The FCC brought forfeiture proceedings against the Pacifica Foundation, the broadcaster that had aired the Carlin monologue. CITIZEN'S COMPLAINT AGAINST PACIFICA FOUND. STATION WBAI (FM), N.Y, N.Y., 56 F.C.C.2d 94 (1975). In finding that Pacifica had violated Section 1464, the Commission defined " indecent" speech as " language that describes, in terms patently offensive as measured by contemporary community standards for the broadcast medium, sexual or excretory activities and organs, at times of the day when there is a reasonable risk that children may be in the audience." Id. at ¶ 11. Pacifica petitioned for review to the D.C. Circuit, which declared the FCC's indecency regime invalid. See Pacifica Found. v. FCC, 556 F.2d 9 (D.C.Cir.1977). In finding the FCC's order both vague and overbroad, the court pointed out that the Commission's definition of indecent speech would prohibit " the uncensored broadcast of many of the great works of literature including Shakespearian plays and contemporary plays which have won critical acclaim, the works of renowned classical and contemporary poets and writers, and passages from the Bible. " Id. at 14. Such a result, the court concluded, amounted to unconstitutional censorship. Id. at 18.
In a plurality opinion authored by Justice Stevens, the Supreme Court reversed. See FCC v. Pacifica Found., 438 U.S. 726, 98 S.Ct. 3026, 57 L.Ed.2d 1073 (1978). The Court limited its review to the question of whether the FCC could impose a civil forfeiture for the Carlin monologue and declined to address Pacifica's argument that the regulation was overbroad and would chill protected speech. Id. at 734-35, 743 (" Invalidating any rule on the basis of its hypothetical application to situations not before the Court is ‘ strong medicine’ to be applied ‘ sparingly and only as a last resort.’ " (quoting Broadrick v. Oklahoma, 413 U.S. 601, 613, 93 S.Ct. 2908, 37 L.Ed.2d 830 (1973))). In limiting its review, the Court stressed the " specific factual context" of the Carlin monologue, id. at 742, 98 S.Ct. 3026, focusing in particular on Carlin's deliberate and repetitive use of expletives to describe sexual and excretory activities.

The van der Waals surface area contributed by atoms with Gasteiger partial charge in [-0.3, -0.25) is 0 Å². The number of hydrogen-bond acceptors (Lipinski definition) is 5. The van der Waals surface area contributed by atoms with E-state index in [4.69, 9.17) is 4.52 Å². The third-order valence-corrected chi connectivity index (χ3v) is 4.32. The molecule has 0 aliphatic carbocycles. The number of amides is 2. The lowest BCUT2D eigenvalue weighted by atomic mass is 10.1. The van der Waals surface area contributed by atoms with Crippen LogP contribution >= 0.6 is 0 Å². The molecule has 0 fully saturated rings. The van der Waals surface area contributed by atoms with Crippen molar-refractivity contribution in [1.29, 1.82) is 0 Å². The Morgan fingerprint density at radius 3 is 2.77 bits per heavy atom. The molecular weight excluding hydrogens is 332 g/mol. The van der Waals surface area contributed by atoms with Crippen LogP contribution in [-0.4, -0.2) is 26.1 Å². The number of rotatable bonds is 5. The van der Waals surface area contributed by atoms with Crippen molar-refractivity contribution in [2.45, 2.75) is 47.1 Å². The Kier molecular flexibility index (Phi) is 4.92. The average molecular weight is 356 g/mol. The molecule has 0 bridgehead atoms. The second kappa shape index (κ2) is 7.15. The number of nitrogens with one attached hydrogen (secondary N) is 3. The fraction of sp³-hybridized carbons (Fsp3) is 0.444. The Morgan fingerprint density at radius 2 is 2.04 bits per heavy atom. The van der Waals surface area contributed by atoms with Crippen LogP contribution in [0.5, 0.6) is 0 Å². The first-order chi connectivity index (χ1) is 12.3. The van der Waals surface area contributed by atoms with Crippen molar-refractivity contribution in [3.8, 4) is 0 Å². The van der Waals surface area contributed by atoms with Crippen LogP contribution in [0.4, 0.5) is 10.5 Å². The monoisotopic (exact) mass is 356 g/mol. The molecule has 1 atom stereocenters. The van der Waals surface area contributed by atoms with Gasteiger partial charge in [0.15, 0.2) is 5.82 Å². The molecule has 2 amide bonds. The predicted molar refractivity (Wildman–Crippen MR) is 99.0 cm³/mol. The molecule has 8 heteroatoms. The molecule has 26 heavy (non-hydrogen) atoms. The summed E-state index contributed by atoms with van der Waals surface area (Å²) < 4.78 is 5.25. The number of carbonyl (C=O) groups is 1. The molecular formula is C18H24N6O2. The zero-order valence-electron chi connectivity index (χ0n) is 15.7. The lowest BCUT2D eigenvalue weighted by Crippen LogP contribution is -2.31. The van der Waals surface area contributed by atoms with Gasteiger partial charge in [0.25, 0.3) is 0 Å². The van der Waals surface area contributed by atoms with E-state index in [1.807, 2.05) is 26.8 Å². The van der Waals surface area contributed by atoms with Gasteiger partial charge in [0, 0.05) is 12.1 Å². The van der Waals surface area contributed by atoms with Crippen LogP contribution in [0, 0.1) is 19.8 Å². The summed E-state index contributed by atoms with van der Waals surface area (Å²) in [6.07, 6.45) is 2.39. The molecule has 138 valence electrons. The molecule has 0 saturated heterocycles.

The Court then went on to hold that the FCC could, at least in the situation before it, restrict indecent speech in the broadcast context that did not meet the legal definition of obscenity. Id. at 744, 98 S.Ct. 3026 (concluding that " if the government has any such power [to restrict indecent speech], this was an appropriate occasion for its exercise" ). Resting on a nuisance rationale, the Court first noted that " of all forms of communication, it is broadcasting that has received the most limited First Amendment protection" because of its " uniquely pervasive presence in the lives of all Americans." Id. at 748, 98 S.Ct. 3026. Moreover, the nature of broadcast television-as opposed to printed materials-made it " uniquely accessible to children, even those too young to read." Id. at 749, 98 S.Ct. 3026. The Court, however, " emphasize[d] the narrowness of [its] holding." Id. at 750, 98 S.Ct. 3026. " [N]uisance may be merely a right thing in the wrong
place,-like a pig in the parlor instead of the barnyard. We simply hold that when the Commission finds that a pig has entered the parlor, the exercise of its regulatory power does not depend on proof that the pig is obscene." Id. at 750-51, 98 S.Ct. 3026 (internal quotation marks omitted).
Justices Powell and Blackmun, who concurred in a separate opinion, also made clear that the FCC's regulatory authority was limited, stating that the Court's holding did not give the FCC " an unrestricted license to decide what speech, protected in other media, may be banned from the airwaves in order to protect unwilling adults from momentary exposure to it in their homes." Id. at 759-60, 98 S.Ct. 3026 (Powell, J., concurring). Nor,...